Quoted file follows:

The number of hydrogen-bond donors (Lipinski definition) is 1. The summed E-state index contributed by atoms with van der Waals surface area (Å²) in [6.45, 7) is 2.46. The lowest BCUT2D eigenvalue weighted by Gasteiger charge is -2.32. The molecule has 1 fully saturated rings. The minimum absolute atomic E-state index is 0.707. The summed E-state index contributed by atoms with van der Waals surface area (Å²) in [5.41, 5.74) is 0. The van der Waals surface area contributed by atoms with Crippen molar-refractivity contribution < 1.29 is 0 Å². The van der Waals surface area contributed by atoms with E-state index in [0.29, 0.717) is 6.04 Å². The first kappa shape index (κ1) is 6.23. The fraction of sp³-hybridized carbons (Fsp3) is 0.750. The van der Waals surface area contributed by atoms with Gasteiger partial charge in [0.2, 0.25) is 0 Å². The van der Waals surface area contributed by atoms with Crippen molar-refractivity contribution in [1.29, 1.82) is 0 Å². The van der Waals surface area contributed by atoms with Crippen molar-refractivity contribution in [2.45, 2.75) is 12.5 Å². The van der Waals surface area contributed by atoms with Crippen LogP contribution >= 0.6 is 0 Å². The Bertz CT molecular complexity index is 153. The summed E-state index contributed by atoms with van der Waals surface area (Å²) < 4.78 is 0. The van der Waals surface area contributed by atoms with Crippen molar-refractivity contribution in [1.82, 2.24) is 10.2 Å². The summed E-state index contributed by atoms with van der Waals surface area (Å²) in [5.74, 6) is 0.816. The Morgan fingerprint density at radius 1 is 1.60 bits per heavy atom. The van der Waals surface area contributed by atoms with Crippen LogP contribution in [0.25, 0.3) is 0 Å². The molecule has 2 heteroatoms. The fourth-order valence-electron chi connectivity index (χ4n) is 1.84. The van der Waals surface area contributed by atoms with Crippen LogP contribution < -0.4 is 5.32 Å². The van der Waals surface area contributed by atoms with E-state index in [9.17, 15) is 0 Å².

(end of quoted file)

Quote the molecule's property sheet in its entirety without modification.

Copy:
The number of hydrogen-bond donors (Lipinski definition) is 1. The summed E-state index contributed by atoms with van der Waals surface area (Å²) in [6.45, 7) is 2.46. The lowest BCUT2D eigenvalue weighted by Gasteiger charge is -2.32. The molecule has 1 fully saturated rings. The minimum absolute atomic E-state index is 0.707. The summed E-state index contributed by atoms with van der Waals surface area (Å²) in [5.41, 5.74) is 0. The van der Waals surface area contributed by atoms with Crippen molar-refractivity contribution < 1.29 is 0 Å². The van der Waals surface area contributed by atoms with E-state index in [0.29, 0.717) is 6.04 Å². The first kappa shape index (κ1) is 6.23. The fraction of sp³-hybridized carbons (Fsp3) is 0.750. The van der Waals surface area contributed by atoms with Gasteiger partial charge in [0.2, 0.25) is 0 Å². The van der Waals surface area contributed by atoms with Crippen molar-refractivity contribution in [1.29, 1.82) is 0 Å². The van der Waals surface area contributed by atoms with Crippen molar-refractivity contribution in [2.45, 2.75) is 12.5 Å². The van der Waals surface area contributed by atoms with Crippen LogP contribution >= 0.6 is 0 Å². The Bertz CT molecular complexity index is 153. The summed E-state index contributed by atoms with van der Waals surface area (Å²) < 4.78 is 0. The van der Waals surface area contributed by atoms with Crippen molar-refractivity contribution in [1.82, 2.24) is 10.2 Å². The summed E-state index contributed by atoms with van der Waals surface area (Å²) in [5.74, 6) is 0.816. The Morgan fingerprint density at radius 1 is 1.60 bits per heavy atom. The van der Waals surface area contributed by atoms with Crippen LogP contribution in [0.25, 0.3) is 0 Å². The molecule has 2 heteroatoms. The fourth-order valence-electron chi connectivity index (χ4n) is 1.84. The van der Waals surface area contributed by atoms with Crippen LogP contribution < -0.4 is 5.32 Å². The van der Waals surface area contributed by atoms with E-state index in [9.17, 15) is 0 Å².